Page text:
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Minimum Wage

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Sammy Nguyen

Logic and Critical Thinking

Laura Osinski

Final Paper

December 11, 2017

Minimum Wage


        Minimum wage is a difficult number to decide on because it affects different income earning citizens in different way. Minimum wage is the lowest wage that an employer can pay their employees. The current Federal minimum wage is $7.25. An employee who makes $7.25 an hour and works 40 hours a week, will earn about $14,000 per year. The Federal government deemed that the poverty line is anyone who makes less than $17,000 a year (“Federal Minimum”). Therefore, anyone that is paid at a minimum wage lives below the poverty line. As President Obama said in his state of address, "In the wealthiest nation on Earth, no one who works full-time should have to live in poverty”, so Democrats in Congress and the President want to raise the minimum wage to $9 an hour. However, this idea has become a controversial issue for the past few years. On the one hand, the proponents feel strongly that low-income workers need some incentive to earn a sufficient living. Conversely, Steve Chapman, the author of the article “the Push For a Higher Minimum Wages Ignores Economic Reality”, believe that changing the minimum wage does not always help employees, but it may hurt businesses and bring negative effects on the economic growth. In this paper, two sets of arguments from both sides are going to be analyzed and evaluated.

        Paul Krugman, the author of the article “Better Pay Now”, indicates that “hiking the minimum wage has little or no adverse effect on employment, while significantly increasing workers’ earning”. When the employees have higher income, they are more likely to afford their daily essentials and improve their standard of living, which reduces the poverty as well as income inequality. “Early this year the Economic Policy Institute estimated that an increase in the national minimum wage to $10.10 from its current $7.25 would benefit 30 million workers.” It can be agreed that higher minimum wage helps create more jobs and grow the economy. Additionally, increasing minimum wage would increase worker productivity and reduce employee turnover. Therefore, Paul Krugman believes that raising minimum wage is a good idea because it helps many Americans and also brings positive impacts on the economy.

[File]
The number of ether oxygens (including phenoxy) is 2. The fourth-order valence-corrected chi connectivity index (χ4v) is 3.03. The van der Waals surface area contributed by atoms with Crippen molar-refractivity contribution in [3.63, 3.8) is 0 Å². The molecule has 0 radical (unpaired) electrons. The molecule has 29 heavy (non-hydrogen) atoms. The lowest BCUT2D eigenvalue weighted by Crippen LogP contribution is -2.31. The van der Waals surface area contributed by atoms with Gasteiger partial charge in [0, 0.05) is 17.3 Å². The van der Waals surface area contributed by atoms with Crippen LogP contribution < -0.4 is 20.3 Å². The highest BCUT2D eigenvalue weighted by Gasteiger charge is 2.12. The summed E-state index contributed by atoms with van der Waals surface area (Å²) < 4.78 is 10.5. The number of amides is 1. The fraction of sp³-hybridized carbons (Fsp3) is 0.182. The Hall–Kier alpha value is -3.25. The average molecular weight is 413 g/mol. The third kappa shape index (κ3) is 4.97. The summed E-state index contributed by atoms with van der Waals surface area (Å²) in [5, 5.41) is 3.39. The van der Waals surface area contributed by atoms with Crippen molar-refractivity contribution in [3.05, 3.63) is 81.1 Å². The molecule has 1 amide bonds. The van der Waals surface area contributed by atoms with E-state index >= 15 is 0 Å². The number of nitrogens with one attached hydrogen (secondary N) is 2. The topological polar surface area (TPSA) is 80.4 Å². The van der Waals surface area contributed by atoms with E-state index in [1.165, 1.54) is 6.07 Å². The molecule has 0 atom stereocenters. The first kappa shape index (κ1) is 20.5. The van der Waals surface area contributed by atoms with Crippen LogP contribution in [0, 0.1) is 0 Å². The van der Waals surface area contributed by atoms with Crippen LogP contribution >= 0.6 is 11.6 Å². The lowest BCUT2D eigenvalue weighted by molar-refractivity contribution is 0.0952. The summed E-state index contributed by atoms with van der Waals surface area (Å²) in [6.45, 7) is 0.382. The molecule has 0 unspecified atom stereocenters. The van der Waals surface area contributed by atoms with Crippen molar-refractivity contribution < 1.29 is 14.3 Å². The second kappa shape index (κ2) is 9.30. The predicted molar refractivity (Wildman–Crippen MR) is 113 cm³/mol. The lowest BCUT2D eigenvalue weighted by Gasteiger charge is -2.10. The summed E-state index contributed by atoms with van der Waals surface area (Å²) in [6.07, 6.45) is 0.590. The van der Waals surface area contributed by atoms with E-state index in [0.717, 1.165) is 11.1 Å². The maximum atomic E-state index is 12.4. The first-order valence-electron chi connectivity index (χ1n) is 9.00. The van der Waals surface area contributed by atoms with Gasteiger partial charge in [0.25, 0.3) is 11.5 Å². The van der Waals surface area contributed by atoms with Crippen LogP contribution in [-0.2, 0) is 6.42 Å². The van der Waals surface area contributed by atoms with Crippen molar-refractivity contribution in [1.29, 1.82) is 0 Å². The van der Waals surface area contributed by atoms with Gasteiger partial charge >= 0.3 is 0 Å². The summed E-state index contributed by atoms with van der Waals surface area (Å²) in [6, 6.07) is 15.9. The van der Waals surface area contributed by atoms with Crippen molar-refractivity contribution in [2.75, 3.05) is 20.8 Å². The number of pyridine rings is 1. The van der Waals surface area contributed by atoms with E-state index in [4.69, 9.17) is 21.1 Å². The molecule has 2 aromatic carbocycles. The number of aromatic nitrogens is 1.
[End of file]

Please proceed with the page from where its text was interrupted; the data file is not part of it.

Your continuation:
On the other hand, Steve Chapman has a totally different points of view on this issue. He thinks it is better to decrease prices for some products instead of increasing the minimum wage because “the problem is not these workers earn so little; it’s that the things they buy cost so much”. If gas is cheaper, bread and meat have lower cost, and several other products such as clothing or cars are held lower prices, workers who have low income can afford for what they want in their daily life. The author adds that this idea works out for the laws of economics. “When the price of something falls, demand for it rises, but supply does not.”  In other words, outlawing high prices does not harm the national economy. Moreover, as stated in the article, “Dean Baker and John Schmitt of the Center for Economic and Policy Research in Washington insist that when employers are forced to pay higher wages, they reap large benefits, in the form of higher productivity and lower turnover.” This proves that a minimum wage increase will hurt businesses and force companies to close. Another argument that Chapman provides is that rising the minimum wage would force businesses to lay off employees and increase the unemployment level. “If you raise the floor from $7.25 an hour to $9, employees who work output is less than $9 an hour will be let go.” Therefore, when the minimum wage is higher, this will disadvantage low-skilled workers, teenagers, and young adults. If more people become unemployed, the rate of poverty will go up. In total, by using credible evidence, some statistics and logical explanation, Steve Chapman’s arguments about lowering prices fairly overweigh the arguments about rising the minimum wage.



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